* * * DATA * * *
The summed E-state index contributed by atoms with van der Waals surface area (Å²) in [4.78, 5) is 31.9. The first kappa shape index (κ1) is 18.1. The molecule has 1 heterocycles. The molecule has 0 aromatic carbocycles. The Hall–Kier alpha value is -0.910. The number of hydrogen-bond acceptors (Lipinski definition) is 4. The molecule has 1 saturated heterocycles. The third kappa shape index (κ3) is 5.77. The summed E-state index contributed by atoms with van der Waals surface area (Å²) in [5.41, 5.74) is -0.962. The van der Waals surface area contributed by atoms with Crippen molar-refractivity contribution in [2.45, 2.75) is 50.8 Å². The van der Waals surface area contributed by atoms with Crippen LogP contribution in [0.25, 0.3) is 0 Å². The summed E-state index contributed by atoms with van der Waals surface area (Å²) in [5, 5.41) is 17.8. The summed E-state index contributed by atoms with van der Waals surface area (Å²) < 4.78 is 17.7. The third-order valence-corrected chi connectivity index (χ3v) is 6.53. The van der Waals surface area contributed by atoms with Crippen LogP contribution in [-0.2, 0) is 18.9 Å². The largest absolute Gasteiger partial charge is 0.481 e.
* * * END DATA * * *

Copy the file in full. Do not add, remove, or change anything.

The summed E-state index contributed by atoms with van der Waals surface area (Å²) in [4.78, 5) is 31.9. The first kappa shape index (κ1) is 18.1. The molecule has 1 heterocycles. The molecule has 0 aromatic carbocycles. The Hall–Kier alpha value is -0.910. The number of hydrogen-bond acceptors (Lipinski definition) is 4. The molecule has 1 saturated heterocycles. The third kappa shape index (κ3) is 5.77. The summed E-state index contributed by atoms with van der Waals surface area (Å²) in [5.41, 5.74) is -0.962. The van der Waals surface area contributed by atoms with Crippen molar-refractivity contribution in [2.45, 2.75) is 50.8 Å². The van der Waals surface area contributed by atoms with Crippen LogP contribution in [0.25, 0.3) is 0 Å². The summed E-state index contributed by atoms with van der Waals surface area (Å²) in [5, 5.41) is 17.8. The summed E-state index contributed by atoms with van der Waals surface area (Å²) < 4.78 is 17.7. The third-order valence-corrected chi connectivity index (χ3v) is 6.53. The van der Waals surface area contributed by atoms with Crippen LogP contribution in [-0.2, 0) is 18.9 Å². The largest absolute Gasteiger partial charge is 0.481 e.